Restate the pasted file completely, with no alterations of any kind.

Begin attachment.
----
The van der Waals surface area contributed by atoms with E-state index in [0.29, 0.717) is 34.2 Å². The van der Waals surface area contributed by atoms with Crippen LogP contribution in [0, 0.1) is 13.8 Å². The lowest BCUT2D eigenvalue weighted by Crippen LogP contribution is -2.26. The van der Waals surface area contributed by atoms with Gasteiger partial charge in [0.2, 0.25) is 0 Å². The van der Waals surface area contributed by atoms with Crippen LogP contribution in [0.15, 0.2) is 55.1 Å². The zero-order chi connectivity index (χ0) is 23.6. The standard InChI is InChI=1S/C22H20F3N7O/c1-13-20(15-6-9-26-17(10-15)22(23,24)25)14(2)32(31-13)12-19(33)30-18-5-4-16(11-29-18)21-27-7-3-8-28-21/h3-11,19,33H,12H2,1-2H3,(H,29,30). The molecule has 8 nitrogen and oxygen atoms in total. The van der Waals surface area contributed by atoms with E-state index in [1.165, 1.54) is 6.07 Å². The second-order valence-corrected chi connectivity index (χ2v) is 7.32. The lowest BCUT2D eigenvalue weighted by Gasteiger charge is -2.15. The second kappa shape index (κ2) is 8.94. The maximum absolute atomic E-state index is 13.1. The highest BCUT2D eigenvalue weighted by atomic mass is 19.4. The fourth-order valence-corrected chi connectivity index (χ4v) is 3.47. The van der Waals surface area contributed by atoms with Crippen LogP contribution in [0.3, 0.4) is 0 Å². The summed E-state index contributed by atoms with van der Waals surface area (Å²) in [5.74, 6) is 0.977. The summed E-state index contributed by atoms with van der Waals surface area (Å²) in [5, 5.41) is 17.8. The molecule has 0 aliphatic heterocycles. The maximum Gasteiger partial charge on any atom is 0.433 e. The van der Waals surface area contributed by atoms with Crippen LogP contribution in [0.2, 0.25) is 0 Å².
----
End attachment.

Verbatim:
The van der Waals surface area contributed by atoms with E-state index in [0.29, 0.717) is 34.2 Å². The van der Waals surface area contributed by atoms with Crippen LogP contribution in [0, 0.1) is 13.8 Å². The lowest BCUT2D eigenvalue weighted by Crippen LogP contribution is -2.26. The van der Waals surface area contributed by atoms with Gasteiger partial charge in [0.2, 0.25) is 0 Å². The van der Waals surface area contributed by atoms with Crippen LogP contribution in [0.15, 0.2) is 55.1 Å². The zero-order chi connectivity index (χ0) is 23.6. The standard InChI is InChI=1S/C22H20F3N7O/c1-13-20(15-6-9-26-17(10-15)22(23,24)25)14(2)32(31-13)12-19(33)30-18-5-4-16(11-29-18)21-27-7-3-8-28-21/h3-11,19,33H,12H2,1-2H3,(H,29,30). The molecule has 8 nitrogen and oxygen atoms in total. The van der Waals surface area contributed by atoms with E-state index in [1.165, 1.54) is 6.07 Å². The second-order valence-corrected chi connectivity index (χ2v) is 7.32. The lowest BCUT2D eigenvalue weighted by Gasteiger charge is -2.15. The second kappa shape index (κ2) is 8.94. The maximum absolute atomic E-state index is 13.1. The highest BCUT2D eigenvalue weighted by atomic mass is 19.4. The fourth-order valence-corrected chi connectivity index (χ4v) is 3.47. The van der Waals surface area contributed by atoms with Crippen LogP contribution in [0.3, 0.4) is 0 Å². The summed E-state index contributed by atoms with van der Waals surface area (Å²) in [5.74, 6) is 0.977. The summed E-state index contributed by atoms with van der Waals surface area (Å²) in [5, 5.41) is 17.8. The molecule has 0 aliphatic heterocycles. The maximum Gasteiger partial charge on any atom is 0.433 e. The van der Waals surface area contributed by atoms with Crippen LogP contribution in [0.2, 0.25) is 0 Å².